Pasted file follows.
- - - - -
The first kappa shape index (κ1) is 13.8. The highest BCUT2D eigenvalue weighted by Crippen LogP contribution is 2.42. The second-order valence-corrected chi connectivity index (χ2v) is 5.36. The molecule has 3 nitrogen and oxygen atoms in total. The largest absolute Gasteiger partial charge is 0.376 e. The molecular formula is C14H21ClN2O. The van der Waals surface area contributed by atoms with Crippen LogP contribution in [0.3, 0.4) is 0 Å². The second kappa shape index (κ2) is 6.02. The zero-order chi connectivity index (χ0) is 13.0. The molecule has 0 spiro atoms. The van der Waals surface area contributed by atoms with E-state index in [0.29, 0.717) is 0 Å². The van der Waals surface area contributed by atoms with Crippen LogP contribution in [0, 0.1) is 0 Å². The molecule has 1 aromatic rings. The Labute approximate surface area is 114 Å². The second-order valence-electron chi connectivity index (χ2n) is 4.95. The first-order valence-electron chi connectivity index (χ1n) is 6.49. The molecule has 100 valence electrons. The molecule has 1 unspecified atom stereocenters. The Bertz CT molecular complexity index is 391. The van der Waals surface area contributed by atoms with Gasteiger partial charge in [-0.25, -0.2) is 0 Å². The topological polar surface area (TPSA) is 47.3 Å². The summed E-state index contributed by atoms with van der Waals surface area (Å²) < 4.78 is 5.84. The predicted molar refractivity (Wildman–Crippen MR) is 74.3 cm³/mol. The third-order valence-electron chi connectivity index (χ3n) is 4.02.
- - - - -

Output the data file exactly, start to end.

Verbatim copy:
The first kappa shape index (κ1) is 13.8. The highest BCUT2D eigenvalue weighted by Crippen LogP contribution is 2.42. The second-order valence-corrected chi connectivity index (χ2v) is 5.36. The molecule has 3 nitrogen and oxygen atoms in total. The largest absolute Gasteiger partial charge is 0.376 e. The molecular formula is C14H21ClN2O. The van der Waals surface area contributed by atoms with Crippen LogP contribution in [0.3, 0.4) is 0 Å². The second kappa shape index (κ2) is 6.02. The zero-order chi connectivity index (χ0) is 13.0. The molecule has 0 spiro atoms. The van der Waals surface area contributed by atoms with E-state index in [0.29, 0.717) is 0 Å². The van der Waals surface area contributed by atoms with Crippen LogP contribution in [0, 0.1) is 0 Å². The molecule has 1 aromatic rings. The Labute approximate surface area is 114 Å². The second-order valence-electron chi connectivity index (χ2n) is 4.95. The first-order valence-electron chi connectivity index (χ1n) is 6.49. The molecule has 100 valence electrons. The molecule has 1 unspecified atom stereocenters. The Bertz CT molecular complexity index is 391. The van der Waals surface area contributed by atoms with Gasteiger partial charge in [-0.25, -0.2) is 0 Å². The topological polar surface area (TPSA) is 47.3 Å². The summed E-state index contributed by atoms with van der Waals surface area (Å²) < 4.78 is 5.84. The predicted molar refractivity (Wildman–Crippen MR) is 74.3 cm³/mol. The third-order valence-electron chi connectivity index (χ3n) is 4.02.